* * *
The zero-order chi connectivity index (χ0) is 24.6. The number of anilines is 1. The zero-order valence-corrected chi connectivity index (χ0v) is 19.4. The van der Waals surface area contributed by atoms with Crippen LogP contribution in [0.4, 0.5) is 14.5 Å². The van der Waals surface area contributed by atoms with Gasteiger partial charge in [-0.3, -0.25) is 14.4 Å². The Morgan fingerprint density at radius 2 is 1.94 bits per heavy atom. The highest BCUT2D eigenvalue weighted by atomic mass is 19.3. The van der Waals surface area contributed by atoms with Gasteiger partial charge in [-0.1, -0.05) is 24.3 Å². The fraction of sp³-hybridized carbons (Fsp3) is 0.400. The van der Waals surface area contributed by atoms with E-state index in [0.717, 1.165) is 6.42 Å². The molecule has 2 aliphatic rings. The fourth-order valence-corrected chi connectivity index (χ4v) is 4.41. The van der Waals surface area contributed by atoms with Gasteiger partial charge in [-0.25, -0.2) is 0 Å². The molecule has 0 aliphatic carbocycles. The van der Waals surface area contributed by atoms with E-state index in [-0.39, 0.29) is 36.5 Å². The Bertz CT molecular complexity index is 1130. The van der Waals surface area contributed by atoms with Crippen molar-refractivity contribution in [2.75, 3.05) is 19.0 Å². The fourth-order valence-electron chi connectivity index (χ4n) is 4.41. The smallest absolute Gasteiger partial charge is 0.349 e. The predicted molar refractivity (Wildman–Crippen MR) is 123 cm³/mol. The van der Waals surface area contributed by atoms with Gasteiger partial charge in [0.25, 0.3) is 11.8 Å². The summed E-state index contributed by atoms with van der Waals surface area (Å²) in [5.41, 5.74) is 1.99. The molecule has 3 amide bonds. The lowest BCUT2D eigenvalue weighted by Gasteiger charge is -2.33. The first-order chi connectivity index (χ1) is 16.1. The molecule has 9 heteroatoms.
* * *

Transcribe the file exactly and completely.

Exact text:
The zero-order chi connectivity index (χ0) is 24.6. The number of anilines is 1. The zero-order valence-corrected chi connectivity index (χ0v) is 19.4. The van der Waals surface area contributed by atoms with Crippen LogP contribution in [0.4, 0.5) is 14.5 Å². The van der Waals surface area contributed by atoms with Gasteiger partial charge in [-0.3, -0.25) is 14.4 Å². The Morgan fingerprint density at radius 2 is 1.94 bits per heavy atom. The highest BCUT2D eigenvalue weighted by atomic mass is 19.3. The van der Waals surface area contributed by atoms with Gasteiger partial charge in [-0.1, -0.05) is 24.3 Å². The fraction of sp³-hybridized carbons (Fsp3) is 0.400. The van der Waals surface area contributed by atoms with E-state index in [0.717, 1.165) is 6.42 Å². The molecule has 2 aliphatic rings. The fourth-order valence-corrected chi connectivity index (χ4v) is 4.41. The van der Waals surface area contributed by atoms with Gasteiger partial charge in [-0.25, -0.2) is 0 Å². The molecule has 0 aliphatic carbocycles. The van der Waals surface area contributed by atoms with E-state index in [-0.39, 0.29) is 36.5 Å². The Bertz CT molecular complexity index is 1130. The van der Waals surface area contributed by atoms with Crippen molar-refractivity contribution in [2.75, 3.05) is 19.0 Å². The fourth-order valence-electron chi connectivity index (χ4n) is 4.41. The smallest absolute Gasteiger partial charge is 0.349 e. The predicted molar refractivity (Wildman–Crippen MR) is 123 cm³/mol. The van der Waals surface area contributed by atoms with Gasteiger partial charge in [0.25, 0.3) is 11.8 Å². The summed E-state index contributed by atoms with van der Waals surface area (Å²) in [5.41, 5.74) is 1.99. The molecule has 3 amide bonds. The lowest BCUT2D eigenvalue weighted by Gasteiger charge is -2.33. The first-order chi connectivity index (χ1) is 16.1. The molecule has 9 heteroatoms.